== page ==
What we in the US call the “French” press is one of the more mainstream gateways to a heightened appreciation for coffee. If you had asked someone whether they were into coffee prior to the renaissance (or fad, depending) in theatrical methods like siphons and pour-overs, they would have likely responded in the affirmative by talking about how they love their French press. Then they’d complain about how annoying it is to clean.
While KitchenAid hasn’t solved the cleaning riddle yet, they have come out with an innovative upgrade for this humble brew method: the new KitchenAid Precision Press (above). It’s part of a full suite of “craft coffee” equipment the brand has launched to cater to mainstream consumers who are becoming, if not fully literate, at least more aware of the world of coffee that exists beyond dark roasts and “bold” cliches.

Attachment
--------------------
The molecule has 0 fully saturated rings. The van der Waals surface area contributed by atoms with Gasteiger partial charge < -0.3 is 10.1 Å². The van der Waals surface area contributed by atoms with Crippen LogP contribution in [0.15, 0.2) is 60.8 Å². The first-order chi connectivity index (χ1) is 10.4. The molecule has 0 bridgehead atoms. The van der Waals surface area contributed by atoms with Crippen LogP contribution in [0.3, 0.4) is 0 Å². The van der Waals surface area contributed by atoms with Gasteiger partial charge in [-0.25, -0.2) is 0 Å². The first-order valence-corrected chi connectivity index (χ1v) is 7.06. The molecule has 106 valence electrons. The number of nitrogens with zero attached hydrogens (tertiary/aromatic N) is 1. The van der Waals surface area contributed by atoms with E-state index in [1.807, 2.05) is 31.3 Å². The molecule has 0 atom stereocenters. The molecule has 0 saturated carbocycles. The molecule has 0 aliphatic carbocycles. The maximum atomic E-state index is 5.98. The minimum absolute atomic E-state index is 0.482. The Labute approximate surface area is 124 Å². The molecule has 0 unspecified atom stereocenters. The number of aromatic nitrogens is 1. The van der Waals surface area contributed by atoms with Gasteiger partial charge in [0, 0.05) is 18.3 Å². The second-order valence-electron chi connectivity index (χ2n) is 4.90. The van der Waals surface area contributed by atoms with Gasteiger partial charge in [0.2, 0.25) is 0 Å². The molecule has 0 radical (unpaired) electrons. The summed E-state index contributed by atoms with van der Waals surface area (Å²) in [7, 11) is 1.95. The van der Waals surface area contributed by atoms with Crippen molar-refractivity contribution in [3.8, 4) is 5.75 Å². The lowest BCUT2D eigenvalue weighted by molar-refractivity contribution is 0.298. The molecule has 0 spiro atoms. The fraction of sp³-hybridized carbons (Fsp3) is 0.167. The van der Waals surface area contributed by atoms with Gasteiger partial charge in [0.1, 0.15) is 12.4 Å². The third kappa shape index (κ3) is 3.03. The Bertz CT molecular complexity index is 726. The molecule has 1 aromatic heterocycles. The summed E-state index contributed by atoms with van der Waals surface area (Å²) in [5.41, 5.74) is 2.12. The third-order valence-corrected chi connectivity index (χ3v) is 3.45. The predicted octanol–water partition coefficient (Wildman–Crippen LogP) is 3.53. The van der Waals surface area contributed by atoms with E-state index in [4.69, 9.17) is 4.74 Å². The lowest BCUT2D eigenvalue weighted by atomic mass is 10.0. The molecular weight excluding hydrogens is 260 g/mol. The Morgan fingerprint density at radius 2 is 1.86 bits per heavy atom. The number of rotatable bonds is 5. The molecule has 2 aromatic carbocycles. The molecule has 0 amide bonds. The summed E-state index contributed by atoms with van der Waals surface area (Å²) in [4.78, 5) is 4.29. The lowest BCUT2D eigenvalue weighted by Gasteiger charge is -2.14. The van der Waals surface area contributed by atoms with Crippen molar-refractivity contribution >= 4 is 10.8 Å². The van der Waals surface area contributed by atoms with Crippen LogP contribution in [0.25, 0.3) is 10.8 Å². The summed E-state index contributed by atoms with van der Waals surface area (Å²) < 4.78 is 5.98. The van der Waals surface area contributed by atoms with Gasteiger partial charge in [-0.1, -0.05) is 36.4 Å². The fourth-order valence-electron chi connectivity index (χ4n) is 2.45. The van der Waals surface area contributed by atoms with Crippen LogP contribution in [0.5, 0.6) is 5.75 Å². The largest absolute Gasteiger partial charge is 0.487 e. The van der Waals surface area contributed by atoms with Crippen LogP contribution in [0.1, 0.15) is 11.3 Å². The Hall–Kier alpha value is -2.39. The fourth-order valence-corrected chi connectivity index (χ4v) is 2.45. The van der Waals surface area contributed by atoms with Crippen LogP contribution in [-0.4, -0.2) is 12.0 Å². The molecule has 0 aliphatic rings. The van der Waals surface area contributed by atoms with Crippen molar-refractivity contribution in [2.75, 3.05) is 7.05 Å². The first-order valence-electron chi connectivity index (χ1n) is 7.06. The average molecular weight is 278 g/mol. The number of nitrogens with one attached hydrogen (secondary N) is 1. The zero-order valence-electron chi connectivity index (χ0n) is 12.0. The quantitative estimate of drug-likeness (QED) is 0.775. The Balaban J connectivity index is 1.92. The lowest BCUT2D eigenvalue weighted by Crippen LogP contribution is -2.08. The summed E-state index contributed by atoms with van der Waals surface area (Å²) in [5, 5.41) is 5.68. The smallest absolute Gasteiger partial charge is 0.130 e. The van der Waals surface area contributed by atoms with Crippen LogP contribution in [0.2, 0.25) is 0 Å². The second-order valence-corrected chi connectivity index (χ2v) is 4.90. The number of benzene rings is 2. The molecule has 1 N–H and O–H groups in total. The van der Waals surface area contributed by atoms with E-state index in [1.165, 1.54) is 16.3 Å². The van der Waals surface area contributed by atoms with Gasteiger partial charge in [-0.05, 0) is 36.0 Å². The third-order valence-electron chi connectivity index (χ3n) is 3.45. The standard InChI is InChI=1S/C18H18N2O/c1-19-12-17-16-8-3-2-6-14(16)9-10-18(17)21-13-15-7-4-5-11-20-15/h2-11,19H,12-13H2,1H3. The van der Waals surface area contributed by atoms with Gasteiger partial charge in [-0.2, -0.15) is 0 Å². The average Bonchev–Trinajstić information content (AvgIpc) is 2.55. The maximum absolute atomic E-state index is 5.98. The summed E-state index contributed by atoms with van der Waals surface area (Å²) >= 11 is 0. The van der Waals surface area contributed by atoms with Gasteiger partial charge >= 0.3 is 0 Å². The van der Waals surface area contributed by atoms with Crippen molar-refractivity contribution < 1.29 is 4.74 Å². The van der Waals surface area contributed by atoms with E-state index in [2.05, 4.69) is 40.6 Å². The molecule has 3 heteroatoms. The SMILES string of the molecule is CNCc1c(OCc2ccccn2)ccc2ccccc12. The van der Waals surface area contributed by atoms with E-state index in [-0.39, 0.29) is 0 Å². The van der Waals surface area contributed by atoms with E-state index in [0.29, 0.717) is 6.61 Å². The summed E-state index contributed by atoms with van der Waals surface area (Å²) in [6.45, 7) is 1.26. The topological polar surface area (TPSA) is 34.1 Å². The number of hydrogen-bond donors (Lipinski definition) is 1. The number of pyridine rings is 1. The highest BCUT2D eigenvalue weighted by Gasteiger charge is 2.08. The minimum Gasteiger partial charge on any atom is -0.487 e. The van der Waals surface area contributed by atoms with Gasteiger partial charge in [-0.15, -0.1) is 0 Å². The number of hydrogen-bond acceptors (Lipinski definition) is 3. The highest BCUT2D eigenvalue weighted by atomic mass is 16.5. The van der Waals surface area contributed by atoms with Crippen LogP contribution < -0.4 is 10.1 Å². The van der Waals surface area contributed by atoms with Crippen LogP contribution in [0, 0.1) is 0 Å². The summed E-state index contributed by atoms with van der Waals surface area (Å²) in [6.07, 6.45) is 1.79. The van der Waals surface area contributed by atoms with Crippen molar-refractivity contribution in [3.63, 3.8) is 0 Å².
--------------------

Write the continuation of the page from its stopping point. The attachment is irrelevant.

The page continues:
The Precision Press is the most unique item in the lineup – so, when Single Edition Media reached out on behalf of KitchenAid to sponsor a review, I asked them to send over the press. The double-walled metal construction for temperature stability is great, but not groundbreaking. What’s truly new, and what piqued my interest, is the built-in scale and timer. The timer begins counting up when you press a button on the handle, and resets if you hold it down. The scale can be tared quickly to weigh both coffee and water, and easily switches between grams or ounces depending on your preference.